The penny is the most disrespected coin.
In a pile of loose change, pennies seem to always get left behind. Many people will not bother to pick one up if they see it lying in the street. But some pennies are worth far more than their face value, and others have a potentially greater value too.
To assess the true value of a penny, it helps to first, consider the true value in metal terms.
The copper penny, which was produced until 1982, has 95% copper, and the price of the metal has been rising steadily. In fact, last January copper peaked at a price of $3.649 per pound. As there are 146 pennies to the pound, that means that the value of the copper contained in each of them was 2 ½ cents!
Back in 1982, the government realized that penny production was becoming too expensive, and changed the composition of the penny to 97.5% zinc, which was copper plated. In fact, 1982 pennies may be of either metal. 1983 and newer pennies, therefore, don’t have this intrinsic value.
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By the way, you can see the current composition of the cent and how it has changed over the years on The United States Mint department’s website.
So why not melt the copper pennies and sell the copper?
“Couldn’t I just melt pre-1982 pennies top extract and sell the copper that made them?” you may be thinking to yourself.
Well, it is not that easy.
You’re not legally allowed to realize the value of the pre-1982 penny. You see, it’s illegal to melt down currency and sell it as scrap. So at the moment, your penny is worth just one penny.
And you can’t get around this by going abroad with your hoard of pennies, as it’s also illegal to leave the country with more than five dollars worth.
Some people believe that there may come a time when they are able to make money out of these coins, so they continue to collect them.
For example, if the US government decided to get rid of the penny, then it would no longer be legal currency and quite possibly could be melted down for its value.
This isn’t an unlikely prospect. Recently Canada decided that its one cent coins were too expensive to produce, given their diminishing purchasing power, and abolished them. In fact, the U.S. Congress thought about getting rid of the one cent coin in 2006 but took no action.
Barring the abolition of the penny, there are other ways in which you may find your coins are worth more than you thought.
Perhaps the most obvious one is to collect these older coins and sell them to people who want to hoard them for a future time. You could even buy rolls of pennies from banks and sort through them to find the older coins. Once you have some, you could sell them on eBay or Craigslist.
The fact is that most of us have probably had a valuable penny in our possession at some time, and didn’t realize it.
There are a host of numismatic magazines, that is magazines for people who collect coins, and while silver dollars and the like attract the most attention, there are also pennies that are worthy of our interest.
You can also find out information online, though for rare coins that are really valuable you need to go to a professional coin grading service or coin auction house.
A brief history of the penny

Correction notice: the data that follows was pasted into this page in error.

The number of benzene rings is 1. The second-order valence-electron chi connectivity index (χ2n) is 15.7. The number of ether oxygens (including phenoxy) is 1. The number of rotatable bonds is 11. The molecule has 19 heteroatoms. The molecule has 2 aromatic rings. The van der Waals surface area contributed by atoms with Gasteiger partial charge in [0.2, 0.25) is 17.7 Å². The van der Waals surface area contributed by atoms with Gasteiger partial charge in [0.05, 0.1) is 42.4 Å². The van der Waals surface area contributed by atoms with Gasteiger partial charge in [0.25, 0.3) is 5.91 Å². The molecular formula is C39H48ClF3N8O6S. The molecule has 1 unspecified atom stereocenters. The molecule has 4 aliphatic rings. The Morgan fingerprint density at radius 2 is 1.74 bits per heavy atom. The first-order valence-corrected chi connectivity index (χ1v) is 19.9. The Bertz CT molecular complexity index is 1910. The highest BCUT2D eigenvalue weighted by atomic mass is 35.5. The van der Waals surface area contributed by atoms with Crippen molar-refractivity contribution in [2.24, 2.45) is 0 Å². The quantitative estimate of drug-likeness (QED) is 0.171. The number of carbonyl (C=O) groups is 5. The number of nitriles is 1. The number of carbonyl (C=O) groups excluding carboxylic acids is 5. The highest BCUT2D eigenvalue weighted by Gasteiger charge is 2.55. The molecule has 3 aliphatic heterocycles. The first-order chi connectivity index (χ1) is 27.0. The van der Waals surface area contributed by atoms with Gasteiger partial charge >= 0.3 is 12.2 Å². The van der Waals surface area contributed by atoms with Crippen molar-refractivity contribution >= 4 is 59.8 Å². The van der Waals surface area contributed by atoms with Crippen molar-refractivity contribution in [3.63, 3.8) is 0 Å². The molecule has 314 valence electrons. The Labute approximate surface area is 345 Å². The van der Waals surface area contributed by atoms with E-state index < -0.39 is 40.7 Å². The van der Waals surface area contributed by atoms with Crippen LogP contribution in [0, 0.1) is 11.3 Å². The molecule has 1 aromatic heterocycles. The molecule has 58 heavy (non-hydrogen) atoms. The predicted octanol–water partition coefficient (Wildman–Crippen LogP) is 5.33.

You’ve probably never seen what is called a Large Cent coin. These were pre-1857, and are much heavier and larger than the penny that we use nowadays. You can see pictures of these, and all the later Small Cent coins here.
Valuing these is complicated, so if you have one you need to get professional advice. There is a lot more to valuing a coin than simply looking up the date, as its condition is very important.
Penny Value Chart
Now, here are a few not so rare pennies that you may actually have in your change jar right now, and how much they are worth.
Small Cent coins were first issued in 1856, and if you find one of these you are very lucky. There were only about 2000 made in that year, although there have been many subsequent forgeries because of the value. Again, you should take it to a professional.
These coins were called the Flying Eagle Cents because of the picture on one side.
Even in a poor or worn-out condition, the 1857 and 1858 versions should be worth about $15-$25 if you sell them to a dealer. Note that this is a realistic amount that you should be paid for it, though dealers sell them on for much more.
In 1859 the design changed to the Indian Head Penny, again illustrated on the webpage.
These are actually purported to show Lady Liberty wearing an Indian headdress, so the name “Indian Head” is a misnomer. Even these should be worth at least one dollar in typical worn-out conditions.
3. Wheat Penny
Wheat Pennies came out in 1909 and were made until 1958.
These show Lincoln on one side, and two wheat sheaves on the other. They are made of nearly pure copper, with the exception of one year, 1943, where the war effort needing copper meant that they were made of plated steel.
These pennies are still fairly common, and worth at least three times the face value, with certain key date coins worth much more.
Finally, the Lincoln Memorial Penny came out in 1959 and is still used today.
This has Lincoln on one side, and on the other side, there is a picture of the Lincoln Memorial. As previously mentioned these were 95% copper until 1982 when the composition changed to zinc with copper plating.
Unless they are old and in exceptional condition, these coins are all worth only their face value.
Is Collecting Pennies Worth It?
Only you can answer whether you want to collect pennies and go through your change to see which ones are valuable. It is a very cheap way of starting to collect coins and can provide you with some welcome surprises.
Because the penny is so looked down upon, most people don’t check their coins, so there are many valuable ones still in ordinary circulation. If you have the time and the interest, then it can be an enjoyable hobby.